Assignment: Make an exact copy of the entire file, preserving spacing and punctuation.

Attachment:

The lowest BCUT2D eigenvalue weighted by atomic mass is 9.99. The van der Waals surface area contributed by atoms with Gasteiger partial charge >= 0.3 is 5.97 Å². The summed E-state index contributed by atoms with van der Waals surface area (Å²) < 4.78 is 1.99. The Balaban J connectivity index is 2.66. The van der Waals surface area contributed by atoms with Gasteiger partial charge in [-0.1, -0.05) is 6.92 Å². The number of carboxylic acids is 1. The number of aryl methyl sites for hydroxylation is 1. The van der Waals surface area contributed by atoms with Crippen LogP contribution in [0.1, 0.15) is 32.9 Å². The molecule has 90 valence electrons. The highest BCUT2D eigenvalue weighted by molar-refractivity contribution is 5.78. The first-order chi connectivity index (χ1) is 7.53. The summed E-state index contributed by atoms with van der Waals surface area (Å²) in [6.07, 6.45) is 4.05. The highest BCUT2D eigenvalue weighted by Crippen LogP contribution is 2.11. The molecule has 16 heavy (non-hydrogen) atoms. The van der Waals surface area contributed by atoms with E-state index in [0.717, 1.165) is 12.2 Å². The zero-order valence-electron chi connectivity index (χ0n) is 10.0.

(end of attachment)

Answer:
The lowest BCUT2D eigenvalue weighted by atomic mass is 9.99. The van der Waals surface area contributed by atoms with Gasteiger partial charge >= 0.3 is 5.97 Å². The summed E-state index contributed by atoms with van der Waals surface area (Å²) < 4.78 is 1.99. The Balaban J connectivity index is 2.66. The van der Waals surface area contributed by atoms with Gasteiger partial charge in [-0.1, -0.05) is 6.92 Å². The number of carboxylic acids is 1. The number of aryl methyl sites for hydroxylation is 1. The van der Waals surface area contributed by atoms with Crippen LogP contribution in [0.1, 0.15) is 32.9 Å². The molecule has 90 valence electrons. The highest BCUT2D eigenvalue weighted by molar-refractivity contribution is 5.78. The first-order chi connectivity index (χ1) is 7.53. The summed E-state index contributed by atoms with van der Waals surface area (Å²) in [6.07, 6.45) is 4.05. The highest BCUT2D eigenvalue weighted by Crippen LogP contribution is 2.11. The molecule has 16 heavy (non-hydrogen) atoms. The van der Waals surface area contributed by atoms with E-state index in [0.717, 1.165) is 12.2 Å². The zero-order valence-electron chi connectivity index (χ0n) is 10.0.